Former UCM director-general was employed despite ongoing fraud, embezzlement charges in Italy

The institution is challenging the revocation of its licence, withdrawn last year by the Maltese regulator for higher institutions

 

Concerns about Malta’s reputation as an educational hub have been raised by multiple sources familiar with the operations of the United Campus of Malta (UCM), a higher education institution whose licence to operate on local shores was revoked after a six-year window in which students sat for accelerated courses related to different fields in public health.

In addition, The Shift has learned that up to July of last year, the institution listed an individual accused of fraud and embezzlement in Italy, Fausto Gennuso, as its academic director, according to Italian portal Il Centro.

Sources flagged UCM’s ongoing dispute with Maltese authorities due to concerns over whether students sitting for UCM’s courses would have the ability to work in the fields they studied following the revocation of UCM’s licence and an official notice posted by French authorities seeking to warn of their intent to not recognise diplomas from UCM or its partner universities.

UCM, which is linked with other similar entities in Italy and France which were hit by legal troubles in recent years, was forced to shut down its operations last year following a quality audit that flagged multiple administrative and curricular shortcomings.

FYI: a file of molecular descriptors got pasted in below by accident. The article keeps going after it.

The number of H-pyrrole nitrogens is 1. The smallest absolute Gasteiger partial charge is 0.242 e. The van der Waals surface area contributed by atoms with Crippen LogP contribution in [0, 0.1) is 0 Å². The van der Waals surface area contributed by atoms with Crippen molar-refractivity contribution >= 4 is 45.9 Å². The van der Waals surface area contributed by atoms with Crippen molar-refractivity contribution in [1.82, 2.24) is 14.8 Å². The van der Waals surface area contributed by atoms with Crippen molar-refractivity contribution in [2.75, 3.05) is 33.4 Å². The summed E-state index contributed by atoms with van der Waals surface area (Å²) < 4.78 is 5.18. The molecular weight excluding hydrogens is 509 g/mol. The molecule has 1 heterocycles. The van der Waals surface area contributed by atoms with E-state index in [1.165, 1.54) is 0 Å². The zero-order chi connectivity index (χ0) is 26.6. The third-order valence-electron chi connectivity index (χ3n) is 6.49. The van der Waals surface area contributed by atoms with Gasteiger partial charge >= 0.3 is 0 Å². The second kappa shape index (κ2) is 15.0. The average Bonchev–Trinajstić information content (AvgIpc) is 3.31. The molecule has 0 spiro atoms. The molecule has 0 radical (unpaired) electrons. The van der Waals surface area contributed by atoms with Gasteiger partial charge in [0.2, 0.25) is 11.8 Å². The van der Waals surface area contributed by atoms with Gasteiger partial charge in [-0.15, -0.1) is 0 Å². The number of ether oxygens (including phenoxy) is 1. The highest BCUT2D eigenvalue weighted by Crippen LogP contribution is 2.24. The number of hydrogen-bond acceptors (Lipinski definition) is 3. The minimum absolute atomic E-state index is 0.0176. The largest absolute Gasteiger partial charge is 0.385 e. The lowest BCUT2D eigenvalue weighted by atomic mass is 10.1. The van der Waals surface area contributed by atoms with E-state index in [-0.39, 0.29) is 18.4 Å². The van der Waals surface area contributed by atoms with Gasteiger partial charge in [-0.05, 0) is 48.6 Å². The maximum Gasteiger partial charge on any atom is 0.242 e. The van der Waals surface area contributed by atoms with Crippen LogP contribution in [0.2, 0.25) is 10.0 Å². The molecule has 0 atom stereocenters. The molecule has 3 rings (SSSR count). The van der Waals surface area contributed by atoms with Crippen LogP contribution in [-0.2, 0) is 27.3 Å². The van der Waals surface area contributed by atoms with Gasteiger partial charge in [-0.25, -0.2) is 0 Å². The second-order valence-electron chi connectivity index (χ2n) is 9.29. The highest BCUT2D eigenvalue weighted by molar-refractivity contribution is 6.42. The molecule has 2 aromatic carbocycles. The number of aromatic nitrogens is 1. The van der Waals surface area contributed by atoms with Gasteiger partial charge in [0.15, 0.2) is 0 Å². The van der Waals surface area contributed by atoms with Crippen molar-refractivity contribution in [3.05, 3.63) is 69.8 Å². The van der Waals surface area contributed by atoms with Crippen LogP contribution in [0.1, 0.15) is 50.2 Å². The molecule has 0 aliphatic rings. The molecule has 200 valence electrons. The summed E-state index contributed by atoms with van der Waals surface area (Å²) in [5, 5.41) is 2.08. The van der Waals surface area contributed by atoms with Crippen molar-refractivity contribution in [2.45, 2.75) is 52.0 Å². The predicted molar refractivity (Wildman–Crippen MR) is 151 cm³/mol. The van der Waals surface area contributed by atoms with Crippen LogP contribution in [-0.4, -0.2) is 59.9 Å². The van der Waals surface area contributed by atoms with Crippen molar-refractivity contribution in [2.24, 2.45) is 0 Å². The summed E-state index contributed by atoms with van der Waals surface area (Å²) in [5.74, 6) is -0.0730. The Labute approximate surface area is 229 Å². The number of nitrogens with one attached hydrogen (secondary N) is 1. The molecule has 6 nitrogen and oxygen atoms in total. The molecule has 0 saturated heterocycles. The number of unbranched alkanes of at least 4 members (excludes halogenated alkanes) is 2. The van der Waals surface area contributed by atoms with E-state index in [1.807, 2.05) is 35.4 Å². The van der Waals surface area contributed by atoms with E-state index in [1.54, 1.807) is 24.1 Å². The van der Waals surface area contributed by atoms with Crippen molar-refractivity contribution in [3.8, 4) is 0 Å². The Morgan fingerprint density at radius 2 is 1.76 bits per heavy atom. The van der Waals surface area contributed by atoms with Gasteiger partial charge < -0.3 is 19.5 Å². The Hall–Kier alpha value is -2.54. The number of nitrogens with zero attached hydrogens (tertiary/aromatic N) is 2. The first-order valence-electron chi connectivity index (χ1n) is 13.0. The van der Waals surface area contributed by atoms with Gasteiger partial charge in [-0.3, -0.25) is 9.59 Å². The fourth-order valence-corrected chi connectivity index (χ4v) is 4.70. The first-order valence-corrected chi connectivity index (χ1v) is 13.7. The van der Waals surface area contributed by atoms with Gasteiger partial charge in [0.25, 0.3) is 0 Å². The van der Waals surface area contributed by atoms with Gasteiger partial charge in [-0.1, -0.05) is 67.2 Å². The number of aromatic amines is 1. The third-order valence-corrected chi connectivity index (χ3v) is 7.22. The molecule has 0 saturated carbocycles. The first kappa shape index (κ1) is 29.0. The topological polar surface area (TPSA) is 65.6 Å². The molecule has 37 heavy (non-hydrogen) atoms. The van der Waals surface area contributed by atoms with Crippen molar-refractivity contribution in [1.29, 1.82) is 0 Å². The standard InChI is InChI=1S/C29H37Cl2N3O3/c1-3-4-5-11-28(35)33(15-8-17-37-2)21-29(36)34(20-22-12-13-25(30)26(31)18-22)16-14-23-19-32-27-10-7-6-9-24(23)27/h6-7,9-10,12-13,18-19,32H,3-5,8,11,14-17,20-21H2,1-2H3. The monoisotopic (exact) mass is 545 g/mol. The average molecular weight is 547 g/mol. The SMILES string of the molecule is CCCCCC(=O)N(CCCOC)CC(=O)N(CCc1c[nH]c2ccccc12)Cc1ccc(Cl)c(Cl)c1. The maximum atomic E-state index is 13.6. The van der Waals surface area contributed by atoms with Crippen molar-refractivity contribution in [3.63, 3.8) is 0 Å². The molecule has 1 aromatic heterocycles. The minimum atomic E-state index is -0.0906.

The Shift is informed that students from UCM are pushing for registration approval through the Council for Professions Complementary to Medicine (CPCM), seeking to be licenced after completing a course through the institution.

UCM is currently embroiled in a legal appeal over the Malta Further & Higher Education Authority’s (MFHEA) decision to revoke its accreditation.

In an announcement published in August 2021, the MFHEA stated that “UCM shall not operate as a Higher Educational Institute under the Maltese licence” and that “any programmes accredited by MFHEA and awarded by United Campus of Malta cannot continue to be offered by United Campus of Malta or any other institutions”.

The MFHEA revoked UCM’s licence to operate following a quality audit that flagged several shortcomings, including the lack of a comprehensive quality assurance system, procedures for ensuring against academic fraud, and procedures to verify the identity of enrolled students.

The same audit also highlighted shortcomings in terms of missing annual financial statements for 2018 and 2019, pending VAT returns and tax dues amounting to €439,718 in June 2020 and serious concerns related to the company’s financial status being listed as ‘an ongoing concern’.

In its responses to The Shift’s questions, UCM said it considers the decision to revoke its licence as “illegal and arbitrary”, without providing any immediate detail.